Of course, it does affirm, in phrases from John’s gospel, that Jesus is “the Word of God” and “one with God.” But that does not mean that Jesus was God. Rather, in John’s language, he was “the Word become flesh.” He revealed what can be seen of God in a human life – and that means within the limitations of human life.

To affirm that Jesus is the Word become flesh, the Word incarnate, means what another New Testament verse does: he is “the image (ikon) of the invisible God” (Col. 1.15). He shows us what God is like – reveals God’s character and passion.

But none of this means that the New Testament teaches that Jesus was God – as if all of God was in Jesus during his historical life. To use the language of the Trinity, God the father did not cease to be while Jesus was alive. Jesus was “God’s son,” not God the father. Was the son like the father? Yes. Was the son the father during the life of Jesus? No. Are they in an important and complex sense one? Yes. But to equate God and Jesus during his historical lifetime is bad history and bad theology. It is the product of pre-critical conventional and uncritical dogmatic Christian thinking. Sounds harsh. But think about it.

An additional comment. The conflict among Christians about whether or not Jesus was God is grounded in two different understandings of the gospels – and the New Testament and the Bible as a whole.

One view – generally embraced by “conservative” Christians – sees the Bible and the gospels as “divine information.” That is shorthand for the view that the Bible and the gospels are the direct revelation of God and thus have a divine guarantee to be true. For them, divine inspiration means divine inerrancy.

A second view sees the gospels as the product of a historical process, written in a particular time and setting. Time: the earliest was probably written around 70, the last perhaps as late as the early second century. Setting: they are the product of early Christian communities, written from within and to those communities. As such, they combine early Christian memory of Jesus and testimony about Jesus. Their memories of what he was like – of what he taught and did. And their testimony to what he had become in their experience and lives – his significance for them.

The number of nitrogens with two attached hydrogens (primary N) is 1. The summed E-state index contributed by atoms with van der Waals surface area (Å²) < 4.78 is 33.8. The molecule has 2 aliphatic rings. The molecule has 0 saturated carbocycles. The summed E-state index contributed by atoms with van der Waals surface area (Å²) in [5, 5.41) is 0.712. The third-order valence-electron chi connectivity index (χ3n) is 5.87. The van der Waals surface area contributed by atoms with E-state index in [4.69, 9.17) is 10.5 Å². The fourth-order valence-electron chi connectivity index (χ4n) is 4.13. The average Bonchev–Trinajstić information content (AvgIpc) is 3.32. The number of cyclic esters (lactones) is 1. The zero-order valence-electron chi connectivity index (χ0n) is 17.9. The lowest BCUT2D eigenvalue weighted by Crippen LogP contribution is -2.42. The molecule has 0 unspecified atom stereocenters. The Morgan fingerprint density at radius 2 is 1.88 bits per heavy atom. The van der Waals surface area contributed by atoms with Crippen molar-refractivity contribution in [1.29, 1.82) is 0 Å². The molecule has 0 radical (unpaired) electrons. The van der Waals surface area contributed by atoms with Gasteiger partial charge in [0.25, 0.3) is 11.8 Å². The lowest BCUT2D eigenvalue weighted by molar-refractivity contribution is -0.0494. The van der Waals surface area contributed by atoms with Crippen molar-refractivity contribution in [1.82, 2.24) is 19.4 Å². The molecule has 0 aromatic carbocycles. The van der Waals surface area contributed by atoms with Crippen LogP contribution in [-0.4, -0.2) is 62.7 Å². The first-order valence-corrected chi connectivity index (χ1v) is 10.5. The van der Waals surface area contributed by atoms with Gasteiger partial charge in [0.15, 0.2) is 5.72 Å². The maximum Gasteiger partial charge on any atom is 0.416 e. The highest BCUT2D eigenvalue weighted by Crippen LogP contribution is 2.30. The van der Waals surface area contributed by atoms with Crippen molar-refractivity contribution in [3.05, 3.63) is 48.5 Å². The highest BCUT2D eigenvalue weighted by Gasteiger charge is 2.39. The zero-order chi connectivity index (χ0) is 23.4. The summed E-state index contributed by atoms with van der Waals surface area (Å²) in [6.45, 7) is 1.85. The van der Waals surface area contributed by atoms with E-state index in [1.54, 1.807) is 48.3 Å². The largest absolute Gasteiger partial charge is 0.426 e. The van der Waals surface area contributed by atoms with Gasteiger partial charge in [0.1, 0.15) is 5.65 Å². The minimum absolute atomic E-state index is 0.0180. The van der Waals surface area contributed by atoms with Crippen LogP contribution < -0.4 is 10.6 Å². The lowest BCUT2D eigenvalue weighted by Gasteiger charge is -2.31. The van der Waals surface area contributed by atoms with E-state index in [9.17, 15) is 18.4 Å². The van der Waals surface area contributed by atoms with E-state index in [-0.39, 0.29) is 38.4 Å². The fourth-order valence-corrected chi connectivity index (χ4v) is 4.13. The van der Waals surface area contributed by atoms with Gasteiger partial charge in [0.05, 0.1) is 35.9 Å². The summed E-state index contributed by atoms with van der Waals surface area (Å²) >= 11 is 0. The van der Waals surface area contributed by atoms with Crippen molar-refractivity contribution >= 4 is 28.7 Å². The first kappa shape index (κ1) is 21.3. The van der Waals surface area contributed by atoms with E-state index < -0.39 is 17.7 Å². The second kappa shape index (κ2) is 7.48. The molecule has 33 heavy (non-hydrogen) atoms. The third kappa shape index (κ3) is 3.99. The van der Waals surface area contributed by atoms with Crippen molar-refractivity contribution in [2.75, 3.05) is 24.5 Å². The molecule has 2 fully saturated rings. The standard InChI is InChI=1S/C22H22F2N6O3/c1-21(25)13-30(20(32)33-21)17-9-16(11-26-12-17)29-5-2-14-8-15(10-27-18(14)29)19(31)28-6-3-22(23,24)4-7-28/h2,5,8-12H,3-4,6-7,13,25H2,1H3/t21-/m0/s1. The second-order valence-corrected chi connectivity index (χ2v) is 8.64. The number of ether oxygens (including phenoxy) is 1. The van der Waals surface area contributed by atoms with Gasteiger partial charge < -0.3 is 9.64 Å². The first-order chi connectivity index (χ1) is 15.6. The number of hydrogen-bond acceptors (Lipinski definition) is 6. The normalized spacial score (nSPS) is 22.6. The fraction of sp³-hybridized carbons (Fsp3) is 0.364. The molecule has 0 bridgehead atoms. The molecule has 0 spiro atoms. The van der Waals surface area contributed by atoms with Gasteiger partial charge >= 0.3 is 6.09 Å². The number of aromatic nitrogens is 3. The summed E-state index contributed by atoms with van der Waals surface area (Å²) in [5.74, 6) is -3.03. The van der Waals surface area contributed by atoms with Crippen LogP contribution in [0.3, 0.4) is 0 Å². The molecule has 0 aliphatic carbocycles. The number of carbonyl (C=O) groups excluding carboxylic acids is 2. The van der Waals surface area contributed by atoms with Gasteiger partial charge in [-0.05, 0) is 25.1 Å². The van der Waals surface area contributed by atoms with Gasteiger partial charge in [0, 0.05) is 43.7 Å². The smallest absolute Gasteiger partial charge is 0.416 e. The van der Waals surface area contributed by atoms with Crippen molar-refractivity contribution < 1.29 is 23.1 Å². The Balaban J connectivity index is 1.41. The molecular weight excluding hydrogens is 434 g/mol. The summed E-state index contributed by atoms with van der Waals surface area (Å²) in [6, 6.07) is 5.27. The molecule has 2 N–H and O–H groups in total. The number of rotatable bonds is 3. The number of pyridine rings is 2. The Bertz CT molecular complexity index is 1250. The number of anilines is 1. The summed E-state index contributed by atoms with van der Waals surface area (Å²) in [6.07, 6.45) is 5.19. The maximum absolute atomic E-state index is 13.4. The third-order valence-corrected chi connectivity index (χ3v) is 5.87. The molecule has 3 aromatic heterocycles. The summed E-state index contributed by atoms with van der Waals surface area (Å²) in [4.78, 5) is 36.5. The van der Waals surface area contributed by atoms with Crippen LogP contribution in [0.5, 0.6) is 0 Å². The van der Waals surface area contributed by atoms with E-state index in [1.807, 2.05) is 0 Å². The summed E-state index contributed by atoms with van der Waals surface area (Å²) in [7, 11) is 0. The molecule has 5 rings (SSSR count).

To illustrate the difference generated by these two ways of seeing the gospels, reflect upon the series of “I am” statements attributed to Jesus in John (and only John). In them, Jesus refers to himself as “the Light of the World,” “the Bread of Life,” “the Door,” “the Good Shepherd,” “the Resurrection and the Life,” “the Way, the Truth, and the Life,” and “the Vine.” For the first view, this is “divine information” – the direct revelation of God about who Jesus is. And because John says Jesus said this about himself, that means that he did.

The second way of seeing the gospels understands this language as early Christian testimony to Jesus and not as memory of what Jesus said about himself. A major reason for this verdict is that the first three gospels (the synoptic gospels of Matthew, Mark, and Luke) do not report that Jesus said anything like this about himself. Within this way of seeing the gospels, the “I am” statements in John are best understood if we turn them into third-person statements about Jesus: Jesus is “the Light of the World,” “the Bread of Life,” “the Way, the Truth and the Life,” and so forth. This is the testimony of the Christian community within which and for which John was written.